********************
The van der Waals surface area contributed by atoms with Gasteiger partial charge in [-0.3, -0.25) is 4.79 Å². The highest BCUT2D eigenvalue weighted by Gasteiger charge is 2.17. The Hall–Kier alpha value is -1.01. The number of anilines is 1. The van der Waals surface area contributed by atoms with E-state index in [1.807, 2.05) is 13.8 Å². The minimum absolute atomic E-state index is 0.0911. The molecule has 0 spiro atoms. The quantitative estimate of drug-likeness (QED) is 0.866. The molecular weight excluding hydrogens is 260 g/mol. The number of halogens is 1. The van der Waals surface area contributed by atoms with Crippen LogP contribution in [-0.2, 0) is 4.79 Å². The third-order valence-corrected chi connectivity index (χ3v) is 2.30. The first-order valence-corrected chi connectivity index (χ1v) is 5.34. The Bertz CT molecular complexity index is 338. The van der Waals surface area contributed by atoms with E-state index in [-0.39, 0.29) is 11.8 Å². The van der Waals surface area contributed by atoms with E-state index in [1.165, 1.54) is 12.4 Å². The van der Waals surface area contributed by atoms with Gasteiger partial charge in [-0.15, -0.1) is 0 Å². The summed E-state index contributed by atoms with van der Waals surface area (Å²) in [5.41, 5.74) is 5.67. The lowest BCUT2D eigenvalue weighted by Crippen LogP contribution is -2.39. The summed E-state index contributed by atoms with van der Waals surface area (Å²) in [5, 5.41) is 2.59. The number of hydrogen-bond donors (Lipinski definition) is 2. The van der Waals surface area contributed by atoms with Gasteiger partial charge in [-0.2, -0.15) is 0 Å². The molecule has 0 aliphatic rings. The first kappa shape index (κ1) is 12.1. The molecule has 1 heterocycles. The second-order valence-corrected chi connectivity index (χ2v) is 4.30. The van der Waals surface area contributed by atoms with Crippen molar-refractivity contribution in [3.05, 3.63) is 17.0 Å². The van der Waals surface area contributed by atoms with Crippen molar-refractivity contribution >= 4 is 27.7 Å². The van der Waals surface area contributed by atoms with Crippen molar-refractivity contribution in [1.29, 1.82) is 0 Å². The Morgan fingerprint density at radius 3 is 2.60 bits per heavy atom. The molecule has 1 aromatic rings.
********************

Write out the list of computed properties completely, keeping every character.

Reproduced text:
The van der Waals surface area contributed by atoms with Gasteiger partial charge in [-0.3, -0.25) is 4.79 Å². The highest BCUT2D eigenvalue weighted by Gasteiger charge is 2.17. The Hall–Kier alpha value is -1.01. The number of anilines is 1. The van der Waals surface area contributed by atoms with E-state index in [1.807, 2.05) is 13.8 Å². The minimum absolute atomic E-state index is 0.0911. The molecule has 0 spiro atoms. The quantitative estimate of drug-likeness (QED) is 0.866. The molecular weight excluding hydrogens is 260 g/mol. The number of halogens is 1. The van der Waals surface area contributed by atoms with Crippen LogP contribution in [-0.2, 0) is 4.79 Å². The third-order valence-corrected chi connectivity index (χ3v) is 2.30. The first-order valence-corrected chi connectivity index (χ1v) is 5.34. The Bertz CT molecular complexity index is 338. The van der Waals surface area contributed by atoms with E-state index in [-0.39, 0.29) is 11.8 Å². The van der Waals surface area contributed by atoms with E-state index in [1.165, 1.54) is 12.4 Å². The van der Waals surface area contributed by atoms with Gasteiger partial charge in [-0.15, -0.1) is 0 Å². The summed E-state index contributed by atoms with van der Waals surface area (Å²) in [5.41, 5.74) is 5.67. The lowest BCUT2D eigenvalue weighted by Crippen LogP contribution is -2.39. The summed E-state index contributed by atoms with van der Waals surface area (Å²) in [5, 5.41) is 2.59. The number of hydrogen-bond donors (Lipinski definition) is 2. The van der Waals surface area contributed by atoms with Gasteiger partial charge in [-0.2, -0.15) is 0 Å². The molecule has 0 aliphatic rings. The first kappa shape index (κ1) is 12.1. The molecule has 1 heterocycles. The second-order valence-corrected chi connectivity index (χ2v) is 4.30. The van der Waals surface area contributed by atoms with Crippen molar-refractivity contribution in [3.05, 3.63) is 17.0 Å². The van der Waals surface area contributed by atoms with Crippen molar-refractivity contribution >= 4 is 27.7 Å². The van der Waals surface area contributed by atoms with Crippen molar-refractivity contribution in [1.29, 1.82) is 0 Å². The Morgan fingerprint density at radius 3 is 2.60 bits per heavy atom. The molecule has 1 aromatic rings.